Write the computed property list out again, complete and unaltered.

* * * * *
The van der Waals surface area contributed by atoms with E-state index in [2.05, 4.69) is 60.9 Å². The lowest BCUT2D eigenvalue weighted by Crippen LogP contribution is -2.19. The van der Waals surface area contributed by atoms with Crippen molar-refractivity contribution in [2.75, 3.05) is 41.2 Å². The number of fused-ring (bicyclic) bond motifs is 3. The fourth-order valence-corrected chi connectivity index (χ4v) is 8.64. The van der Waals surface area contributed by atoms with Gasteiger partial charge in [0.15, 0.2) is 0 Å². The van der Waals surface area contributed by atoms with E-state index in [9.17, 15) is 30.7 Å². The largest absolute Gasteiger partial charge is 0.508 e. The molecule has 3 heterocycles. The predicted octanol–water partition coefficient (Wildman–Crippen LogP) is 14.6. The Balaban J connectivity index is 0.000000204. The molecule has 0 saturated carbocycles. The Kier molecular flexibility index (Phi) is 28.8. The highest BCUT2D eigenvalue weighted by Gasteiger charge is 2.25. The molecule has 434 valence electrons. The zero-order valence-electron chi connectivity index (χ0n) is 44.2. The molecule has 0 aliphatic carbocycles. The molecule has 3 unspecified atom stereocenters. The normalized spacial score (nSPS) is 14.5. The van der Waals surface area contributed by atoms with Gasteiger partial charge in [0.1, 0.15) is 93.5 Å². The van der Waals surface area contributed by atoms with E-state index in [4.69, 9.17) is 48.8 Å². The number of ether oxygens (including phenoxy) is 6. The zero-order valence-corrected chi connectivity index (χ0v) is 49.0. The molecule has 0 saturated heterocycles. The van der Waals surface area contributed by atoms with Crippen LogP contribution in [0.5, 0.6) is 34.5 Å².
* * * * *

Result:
The van der Waals surface area contributed by atoms with E-state index in [2.05, 4.69) is 60.9 Å². The lowest BCUT2D eigenvalue weighted by Crippen LogP contribution is -2.19. The van der Waals surface area contributed by atoms with Crippen molar-refractivity contribution in [2.75, 3.05) is 41.2 Å². The number of fused-ring (bicyclic) bond motifs is 3. The fourth-order valence-corrected chi connectivity index (χ4v) is 8.64. The van der Waals surface area contributed by atoms with Gasteiger partial charge in [0.15, 0.2) is 0 Å². The van der Waals surface area contributed by atoms with E-state index in [9.17, 15) is 30.7 Å². The largest absolute Gasteiger partial charge is 0.508 e. The molecule has 3 heterocycles. The predicted octanol–water partition coefficient (Wildman–Crippen LogP) is 14.6. The Balaban J connectivity index is 0.000000204. The molecule has 0 saturated carbocycles. The Kier molecular flexibility index (Phi) is 28.8. The highest BCUT2D eigenvalue weighted by Gasteiger charge is 2.25. The molecule has 434 valence electrons. The zero-order valence-electron chi connectivity index (χ0n) is 44.2. The molecule has 0 aliphatic carbocycles. The molecule has 3 unspecified atom stereocenters. The normalized spacial score (nSPS) is 14.5. The van der Waals surface area contributed by atoms with Gasteiger partial charge in [0.1, 0.15) is 93.5 Å². The van der Waals surface area contributed by atoms with E-state index in [4.69, 9.17) is 48.8 Å². The number of ether oxygens (including phenoxy) is 6. The zero-order valence-corrected chi connectivity index (χ0v) is 49.0. The molecule has 0 saturated heterocycles. The van der Waals surface area contributed by atoms with Crippen LogP contribution in [0.5, 0.6) is 34.5 Å².